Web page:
Part 1 – IntroductionI recently found an old travel log that I used when I backpacked through Europe and figured I should tackle it sooner than later as part of my plan to digitize my travels. I managed to sneak this trip in while I was studying in Scotland at the University of Strathclyde as part of Carleton’s university exchange program. It was definitely a personality defining year for me and it played a big part in shaping who I am today and I think back on that year with fond memories. I’m only going to cover my Europe tour here – my time in Scotland will be covered at a later point.
- 1. Introduction
- 2. Netherlands
- 3. Germany
- 4. Czech Republic
- 5. Austria
- 6. Hungary
- 7. Italy
- 8. Switzerland
- 9. Final Thoughts
Since this Europe trip covers a total of 4 weeks with lots of adventures, I decided to break this story into a series of posts that will follow us as we move from country to country.
Let me first explain how it was that I was able to travel for 4 weeks while studying at University. The Spring break at the University of Stratchlyde was two (2) weeks long which is double what I was used to getting back in Canada. I don’t know how the idea came up but between myself and Stephanie, a Queen’s University commerce student, but we both decided to skip school for a week before and after Spring break. So just like that, we had 4 weeks to travel. We figured it would be worth the pain of catching up on the school work as we were in Europe and knew it was the right time to do this.
Stephanie and I found out that since we had been residents of the UK for over 6 months, we qualified for a discount on a EuroRail Pass. The EuroRail Pass package we bought enabled us to travel anywhere in Europe via train without any further cost (or so we thought) for a specific amount of time. We mapped out a route of where we would go and planned how long we would spend in each country. We also had a loose list of things we wanted to do in each city. If you remember, the internet was in its infancy back then (1996) so we relied heavily on the Lonely Planet books which were (and probably still are) fantastic for planning trips to places that you know next to nothing about.
Our Europe tour itinerary looked like some kind of 80’s rock band tour schedule:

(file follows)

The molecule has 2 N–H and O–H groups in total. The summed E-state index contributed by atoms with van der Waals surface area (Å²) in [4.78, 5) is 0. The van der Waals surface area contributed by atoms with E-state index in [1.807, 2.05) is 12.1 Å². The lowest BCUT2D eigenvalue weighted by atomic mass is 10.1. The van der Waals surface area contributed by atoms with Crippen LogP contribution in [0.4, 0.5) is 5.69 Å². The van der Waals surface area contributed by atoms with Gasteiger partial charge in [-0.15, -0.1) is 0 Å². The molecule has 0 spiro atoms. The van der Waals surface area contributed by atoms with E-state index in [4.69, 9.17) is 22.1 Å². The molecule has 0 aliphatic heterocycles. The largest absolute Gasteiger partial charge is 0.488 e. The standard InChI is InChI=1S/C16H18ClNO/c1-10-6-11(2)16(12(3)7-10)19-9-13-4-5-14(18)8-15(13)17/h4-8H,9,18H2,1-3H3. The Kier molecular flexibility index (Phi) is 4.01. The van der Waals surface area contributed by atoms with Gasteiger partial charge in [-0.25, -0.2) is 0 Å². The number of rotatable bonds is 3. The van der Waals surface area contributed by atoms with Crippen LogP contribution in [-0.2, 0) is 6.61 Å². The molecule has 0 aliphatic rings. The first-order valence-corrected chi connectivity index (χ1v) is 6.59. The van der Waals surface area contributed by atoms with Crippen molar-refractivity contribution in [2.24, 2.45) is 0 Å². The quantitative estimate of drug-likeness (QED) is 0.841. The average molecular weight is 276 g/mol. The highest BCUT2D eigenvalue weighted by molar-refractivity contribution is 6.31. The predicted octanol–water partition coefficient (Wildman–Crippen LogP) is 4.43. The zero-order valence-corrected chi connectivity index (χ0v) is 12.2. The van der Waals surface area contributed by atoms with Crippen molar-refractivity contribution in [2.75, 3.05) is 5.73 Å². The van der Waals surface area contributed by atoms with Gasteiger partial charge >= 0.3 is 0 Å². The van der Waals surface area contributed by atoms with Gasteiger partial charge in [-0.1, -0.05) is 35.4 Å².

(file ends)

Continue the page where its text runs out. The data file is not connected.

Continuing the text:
Netherlands- Germany – Austria – Italy – Switzerland – Netherlands
The plan was to fly in and out of Amsterdam in the Netherlands and do a big loop to end up where we started. The idea was to spend a bit of time in each country and get a feel for it before moving onto the next one. As it turned out, our itinerary ended up changing partway through our trip. That change ended up bringing us to two more countries we had not planned to visit (Czech Republic & Hungary) and it helped me foster the view that some of the best fun is had when situations change and you can adapt to it.
Also, while looking through my travel log, I found detailed lists of my expenses (every single purchase – why I did that, I cannot remember) so I’ll be adding in a summary of my expenses as I go along. Speaking of expenses, the trip took place back in the age before the Euro was around so we had to deal with Pounds, Guilders, Deutschmarks, Korunas, Shillings, Forints, Liras and Swiss Francs. The ‘fun’ part was having to carry all that money around with us. To start the trip, we ended converted some of our money into a little bit of each currency before flying out on the trip so we would have something to buy with with as soon as we entered that country. The first thing we would do upon entering a new country would be to find the currency exchange where we could convert our travelers cheques into local currency. The way it is done these days is that the person just swipes a card and money pours out. At the risk of sounding like a grumpy old man, I am going to say “Kids have it so easy these days”. Actually I don’t think that at all for a number of reasons but as the narrator in Hammy Hamster used to say “But that is another story”.
So back to the current story. The day of departure saw Stephanie and I fully packed with what we thought was everything we would need. Our stuffed backpacks sported Canadian Flag crests/badges on the back of them so we could identify ourselves as Canadian and not Americans. That may sound cliché but it made a difference for us and how we were treated as we traveled. We even came across a few Americans who put the Canadian flag on their own backpacks so they would be treated better as well and they were bothered that it actually worked. We boarded the plan without issue and we were soon off to Amsterdam in the Netherlands!
Current Trip Expenses (in 1996 currency)
|Flight – Glasgow to Amsterdam||£114|
|Total||£339 (Sterling pounds)|
|Converted Total||$721.13 (Canadian Dollars)|
* Giving kudos to Onana for letting me use their currency rate time machine.
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